I think I speak for most Edmontonians when I say our medical system is abysmal. Not only is the task of finding a GP as painful as an amputation but the actual success rate in finding the Dr. Sanjay Gupta of practitioners share the same odds of well let’s say curing Ebola and Bird Flu in the next 3 months.
After embarking on my quest to find the doctor that would be able to “handle” me, because yes, to a certain extent I do believe I am an “over” cautious patient, I found a clinic not too far away from home that was conveniently taking patients.
YAY – twofer.
My name was called and I commenced my walk through a tiny hallway where I squeezed by an older gentleman. We shared an awkward smile as we both tried to manoeuvre past each other. The passage then abruptly led to an even smaller office hosting a doctor loudly narrating his last patient’s case.
“Patient – male – 42, suffers from erectile dysfunction…”
I gape in disbelief. Gently knocking on the door I nervously ask if I should return to the waiting room.
“Come in, come in,” he insists with a grin returning to his report, “ah yes, erectile dysfunction, prescribed viagra.”
I reach for my phone and absently stare at my twitter feed, I can feel my cheeks burning.
He finally finishes and turns to me and asks what he can do for me. I explain that I just want a physical – that I’m a 28 year old female that has one child.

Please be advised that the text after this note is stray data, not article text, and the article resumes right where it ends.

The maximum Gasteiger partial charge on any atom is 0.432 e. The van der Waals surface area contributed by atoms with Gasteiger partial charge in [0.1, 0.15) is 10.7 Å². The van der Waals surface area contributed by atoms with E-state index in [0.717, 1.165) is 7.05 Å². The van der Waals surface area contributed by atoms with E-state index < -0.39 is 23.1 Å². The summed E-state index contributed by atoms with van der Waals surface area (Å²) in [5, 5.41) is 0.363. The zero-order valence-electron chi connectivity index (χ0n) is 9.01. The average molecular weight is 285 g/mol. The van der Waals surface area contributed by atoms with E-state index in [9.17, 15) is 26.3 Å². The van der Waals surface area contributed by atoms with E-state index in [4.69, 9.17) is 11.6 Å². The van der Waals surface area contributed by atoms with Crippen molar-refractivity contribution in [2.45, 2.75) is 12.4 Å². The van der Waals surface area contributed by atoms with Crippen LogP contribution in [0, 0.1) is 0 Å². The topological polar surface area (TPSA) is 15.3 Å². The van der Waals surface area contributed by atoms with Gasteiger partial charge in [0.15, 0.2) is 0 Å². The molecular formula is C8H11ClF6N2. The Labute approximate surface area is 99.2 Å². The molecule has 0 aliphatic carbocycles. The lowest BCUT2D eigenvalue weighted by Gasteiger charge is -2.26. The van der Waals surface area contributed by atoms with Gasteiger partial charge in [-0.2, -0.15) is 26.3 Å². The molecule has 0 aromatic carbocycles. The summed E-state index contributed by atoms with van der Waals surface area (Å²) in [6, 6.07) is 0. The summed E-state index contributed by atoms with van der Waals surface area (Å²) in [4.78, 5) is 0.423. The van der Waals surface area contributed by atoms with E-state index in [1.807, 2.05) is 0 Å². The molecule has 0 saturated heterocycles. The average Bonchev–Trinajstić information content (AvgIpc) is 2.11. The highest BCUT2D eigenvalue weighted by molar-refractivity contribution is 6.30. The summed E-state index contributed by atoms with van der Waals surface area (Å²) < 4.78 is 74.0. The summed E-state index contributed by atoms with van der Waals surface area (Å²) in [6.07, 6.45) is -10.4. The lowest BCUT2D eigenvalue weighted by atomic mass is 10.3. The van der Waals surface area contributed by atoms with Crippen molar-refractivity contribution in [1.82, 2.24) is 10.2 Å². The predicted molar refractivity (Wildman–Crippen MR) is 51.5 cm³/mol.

“Are you promiscuous?” He asks nonchalantly.
“No,” I return.
“Do you have any STDs?”
“How do you know? You know sometimes you can’t see them.”
“I just had a blood test a few months ago and everything was fine.”
“Do you have many sex partners?”
“You know how the penis works right?”
“Yes, I have a son. I know how the penis works.”
He then proceeds to pull out plastic models of a vagina and a penis wheeling his little black stool to a large poster of the female body.
My fingers reach for my face, trying to conceal the hysterical laughter that wants to spill out of my mouth. Admittedly – a giggle escapes.
In a presentation lasting roughly as long as sex does, he explains in medical terms how the act of coitus is completed. I try my hardest to maintain a steady mature and professional expression, which at this point is proving to be an impossible feat.
“I think you need a pap smear,” he inserts at the very end.
Now after you’ve had a kid, the shock and awe of having an audience staring at your happy place fades a bit – but this was different.
At this point, I whisper my new mantra of “never come here again, never come here again..”
I am led to the “examining room” which is really just an even smaller office with a bed that has stirrups. He reaches for a book and starts to read the directions of how an exam is administered. He reaches for the tools needed and looks at them questioningly as if trying to figure out what each does and where each goes. In a moment of crystal clear clairvoyance I realise that no amount of clenching my eyes shut and pretending I’m Kim Kardashian getting paid an obscene amount of money to show my woohoo will get me through this.
I conjure all my bravery and politely excuse myself, using my son as a classic excuse. I mumble that I forgot him somewhere and that I have to go find him and try my best not to sprint out of the office.
Now I understand that there’s nothing terrible about a pap smear, it’s a normal medical exam for women and it’s completely legit, but I mean really? The sex presentation?
Our doctor shortage is a real problem that no amount of lubricant will fix. Perhaps we could consider the possibility of increasing incentives for doctors to come and practice in Edmonton. Maybe we could invest in programs that would make our universities attractive places to obtain a medical degree.
Maybe our slogan could be Edmonton – Erectile Dysfunction Ends Here. Imagine the tourism.